Writhlington is a small settlement on the road out of Radstock towards Frome and in the coal mining area of the former North Somerset Coalfield, with collieries at Lower Writhlington, Foxcote, Huish and Kilmersdon (Haydon), close at hand.
Cottage meetings had been held in Writhlington since 1841 and the small group erected their first place of worship in 1878. It was one of the early “Tin Tabernacles” which sprang up country wide (and even further afield), to serve such groups and was located on the old Coaching Road to Frome at the delightfully named Green Parlour.
By the turn of the century the congregation had outgrown the “Tin Chapel” and with major changes to the area in housing development and a new road system bypassing Green Parlour from Radstock to Frome, it was decided to move to Upper or Higher Writhlington in the village area itself. In 1913 a new chapel was erected and Lord Hylton of Ammerdown Park performed the opening ceremony.
The site of the new Church was large enough for the old Tin Chapel to be erected and this became the Sunday School and Function Room., until, in the early 1980s it was deemed unsafe and had to be demolished.
The trustees for the new venture were T Elford, J Higgs, E Cottle, C Swift, G Montague, H Biggs, W Ryall, H Plummer, G Drewett and H Gough.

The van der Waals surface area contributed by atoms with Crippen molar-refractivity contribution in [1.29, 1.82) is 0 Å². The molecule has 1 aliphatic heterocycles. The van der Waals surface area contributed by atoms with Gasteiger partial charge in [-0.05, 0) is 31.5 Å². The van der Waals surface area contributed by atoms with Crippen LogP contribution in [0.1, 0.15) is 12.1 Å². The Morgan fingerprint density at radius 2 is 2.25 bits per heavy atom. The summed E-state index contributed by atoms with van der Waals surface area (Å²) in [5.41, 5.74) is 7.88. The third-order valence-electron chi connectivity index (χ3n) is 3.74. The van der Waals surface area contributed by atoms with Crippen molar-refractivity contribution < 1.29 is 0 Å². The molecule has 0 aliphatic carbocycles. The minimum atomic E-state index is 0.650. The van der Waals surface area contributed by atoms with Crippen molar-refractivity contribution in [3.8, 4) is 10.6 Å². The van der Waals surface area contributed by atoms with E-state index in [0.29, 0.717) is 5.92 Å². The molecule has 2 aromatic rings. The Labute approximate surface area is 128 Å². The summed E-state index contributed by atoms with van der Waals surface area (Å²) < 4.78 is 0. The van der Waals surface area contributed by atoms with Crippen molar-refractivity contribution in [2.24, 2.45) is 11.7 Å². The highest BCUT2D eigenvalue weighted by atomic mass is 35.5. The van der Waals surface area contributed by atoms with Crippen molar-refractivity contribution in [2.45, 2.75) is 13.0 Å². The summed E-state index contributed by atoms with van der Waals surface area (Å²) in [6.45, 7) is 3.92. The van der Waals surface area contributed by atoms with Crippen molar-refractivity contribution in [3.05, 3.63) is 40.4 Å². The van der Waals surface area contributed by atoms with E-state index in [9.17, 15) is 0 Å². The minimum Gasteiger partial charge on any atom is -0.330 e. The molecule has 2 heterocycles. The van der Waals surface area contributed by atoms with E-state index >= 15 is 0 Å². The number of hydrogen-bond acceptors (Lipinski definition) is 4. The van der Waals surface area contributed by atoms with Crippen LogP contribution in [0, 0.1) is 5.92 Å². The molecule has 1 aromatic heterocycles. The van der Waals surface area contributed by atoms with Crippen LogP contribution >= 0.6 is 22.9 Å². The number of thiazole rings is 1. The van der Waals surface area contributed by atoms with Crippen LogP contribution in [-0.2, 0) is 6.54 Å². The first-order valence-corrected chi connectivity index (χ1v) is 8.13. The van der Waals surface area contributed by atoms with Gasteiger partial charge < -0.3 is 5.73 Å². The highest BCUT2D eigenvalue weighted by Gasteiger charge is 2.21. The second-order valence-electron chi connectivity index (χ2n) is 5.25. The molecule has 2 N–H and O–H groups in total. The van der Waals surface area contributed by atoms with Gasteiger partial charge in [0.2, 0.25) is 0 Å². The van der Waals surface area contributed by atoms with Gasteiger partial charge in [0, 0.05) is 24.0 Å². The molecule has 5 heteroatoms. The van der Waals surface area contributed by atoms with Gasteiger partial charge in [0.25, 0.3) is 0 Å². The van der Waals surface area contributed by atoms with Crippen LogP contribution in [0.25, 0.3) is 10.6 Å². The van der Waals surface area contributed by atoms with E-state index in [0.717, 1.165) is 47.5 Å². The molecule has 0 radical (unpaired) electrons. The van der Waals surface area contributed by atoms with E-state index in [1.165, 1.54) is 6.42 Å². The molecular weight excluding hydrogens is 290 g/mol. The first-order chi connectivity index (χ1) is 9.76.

Initially in the new church the music was provided by a pedal harmonium. When the Frome Hill (formerly Primitive) Chapel was closed in 1965 the Sweetland organ from that church was transferred to Writhlington .
Howard Bray, who had played that organ at Frome Hill transferred to Writhlington and continued to play until just four days before he died at the age of 93, a total of 71 years playing service.
In later years due to dwindling congregations, services were held on the fourth Sunday of each month.
An amalgamation of Westfield, Radstock and Writhlington took place in 2013 under the banner of Trinity Methodist Church.
Writhlington finally closed its doors in 2016 and was sold for development; a conversion of the chapel to a dwelling and a building plot of the site of the former Sunday School building.
Centenary booklet of Writhlington Methodist Chapel 2014.